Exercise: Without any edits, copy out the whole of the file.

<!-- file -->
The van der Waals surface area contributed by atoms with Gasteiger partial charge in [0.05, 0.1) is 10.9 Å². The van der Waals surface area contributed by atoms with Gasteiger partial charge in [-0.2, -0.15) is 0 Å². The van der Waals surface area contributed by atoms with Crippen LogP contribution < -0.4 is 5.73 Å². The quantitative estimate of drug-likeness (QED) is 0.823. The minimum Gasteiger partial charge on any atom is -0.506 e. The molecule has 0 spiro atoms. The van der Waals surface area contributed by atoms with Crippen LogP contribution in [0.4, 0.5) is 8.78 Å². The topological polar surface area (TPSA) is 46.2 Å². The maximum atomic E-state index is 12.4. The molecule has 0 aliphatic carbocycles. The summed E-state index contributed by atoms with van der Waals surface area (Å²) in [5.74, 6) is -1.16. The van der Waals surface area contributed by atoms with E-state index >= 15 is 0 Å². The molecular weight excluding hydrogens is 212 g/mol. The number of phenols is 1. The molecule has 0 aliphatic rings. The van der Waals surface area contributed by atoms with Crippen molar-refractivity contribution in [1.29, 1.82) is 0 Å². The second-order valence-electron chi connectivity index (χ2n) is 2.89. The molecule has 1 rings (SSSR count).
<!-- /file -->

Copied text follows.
The van der Waals surface area contributed by atoms with Gasteiger partial charge in [0.05, 0.1) is 10.9 Å². The van der Waals surface area contributed by atoms with Gasteiger partial charge in [-0.2, -0.15) is 0 Å². The van der Waals surface area contributed by atoms with Crippen LogP contribution < -0.4 is 5.73 Å². The quantitative estimate of drug-likeness (QED) is 0.823. The minimum Gasteiger partial charge on any atom is -0.506 e. The molecule has 0 spiro atoms. The van der Waals surface area contributed by atoms with Crippen LogP contribution in [0.4, 0.5) is 8.78 Å². The topological polar surface area (TPSA) is 46.2 Å². The maximum atomic E-state index is 12.4. The molecule has 0 aliphatic carbocycles. The summed E-state index contributed by atoms with van der Waals surface area (Å²) in [5.74, 6) is -1.16. The van der Waals surface area contributed by atoms with E-state index >= 15 is 0 Å². The molecular weight excluding hydrogens is 212 g/mol. The number of phenols is 1. The molecule has 0 aliphatic rings. The van der Waals surface area contributed by atoms with Crippen molar-refractivity contribution in [1.29, 1.82) is 0 Å². The second-order valence-electron chi connectivity index (χ2n) is 2.89. The molecule has 1 rings (SSSR count).